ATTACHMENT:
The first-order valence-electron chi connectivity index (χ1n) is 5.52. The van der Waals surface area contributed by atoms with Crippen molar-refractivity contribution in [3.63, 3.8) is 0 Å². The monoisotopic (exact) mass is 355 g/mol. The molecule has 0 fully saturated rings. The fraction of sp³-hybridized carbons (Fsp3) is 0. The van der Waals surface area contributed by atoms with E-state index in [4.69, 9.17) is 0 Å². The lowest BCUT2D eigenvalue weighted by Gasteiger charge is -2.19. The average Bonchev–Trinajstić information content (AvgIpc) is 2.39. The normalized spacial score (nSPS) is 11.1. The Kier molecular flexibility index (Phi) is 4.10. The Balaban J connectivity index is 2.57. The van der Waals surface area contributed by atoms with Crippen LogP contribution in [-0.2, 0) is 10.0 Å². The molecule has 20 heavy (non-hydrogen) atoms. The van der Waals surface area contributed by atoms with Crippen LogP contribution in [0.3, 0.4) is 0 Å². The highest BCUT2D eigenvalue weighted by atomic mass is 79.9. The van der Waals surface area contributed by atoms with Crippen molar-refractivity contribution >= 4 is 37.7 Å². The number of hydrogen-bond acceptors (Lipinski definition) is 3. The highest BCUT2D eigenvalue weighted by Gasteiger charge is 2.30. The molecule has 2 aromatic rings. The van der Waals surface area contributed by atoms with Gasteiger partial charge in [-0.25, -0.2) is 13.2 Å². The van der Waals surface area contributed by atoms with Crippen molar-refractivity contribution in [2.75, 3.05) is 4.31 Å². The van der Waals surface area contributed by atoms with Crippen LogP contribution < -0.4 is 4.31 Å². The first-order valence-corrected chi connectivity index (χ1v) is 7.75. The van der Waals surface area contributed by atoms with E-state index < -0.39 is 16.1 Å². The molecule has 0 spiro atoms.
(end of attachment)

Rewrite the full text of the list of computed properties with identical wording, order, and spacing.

The first-order valence-electron chi connectivity index (χ1n) is 5.52. The van der Waals surface area contributed by atoms with Crippen molar-refractivity contribution in [3.63, 3.8) is 0 Å². The monoisotopic (exact) mass is 355 g/mol. The molecule has 0 fully saturated rings. The fraction of sp³-hybridized carbons (Fsp3) is 0. The van der Waals surface area contributed by atoms with E-state index in [4.69, 9.17) is 0 Å². The lowest BCUT2D eigenvalue weighted by Gasteiger charge is -2.19. The average Bonchev–Trinajstić information content (AvgIpc) is 2.39. The normalized spacial score (nSPS) is 11.1. The Kier molecular flexibility index (Phi) is 4.10. The Balaban J connectivity index is 2.57. The van der Waals surface area contributed by atoms with Crippen LogP contribution in [-0.2, 0) is 10.0 Å². The molecule has 20 heavy (non-hydrogen) atoms. The van der Waals surface area contributed by atoms with Crippen LogP contribution in [0.3, 0.4) is 0 Å². The highest BCUT2D eigenvalue weighted by atomic mass is 79.9. The van der Waals surface area contributed by atoms with Crippen molar-refractivity contribution >= 4 is 37.7 Å². The number of hydrogen-bond acceptors (Lipinski definition) is 3. The highest BCUT2D eigenvalue weighted by Gasteiger charge is 2.30. The molecule has 2 aromatic rings. The van der Waals surface area contributed by atoms with Gasteiger partial charge in [-0.25, -0.2) is 13.2 Å². The van der Waals surface area contributed by atoms with Crippen molar-refractivity contribution in [2.75, 3.05) is 4.31 Å². The van der Waals surface area contributed by atoms with Crippen LogP contribution < -0.4 is 4.31 Å². The first-order valence-corrected chi connectivity index (χ1v) is 7.75. The van der Waals surface area contributed by atoms with E-state index < -0.39 is 16.1 Å². The molecule has 0 spiro atoms.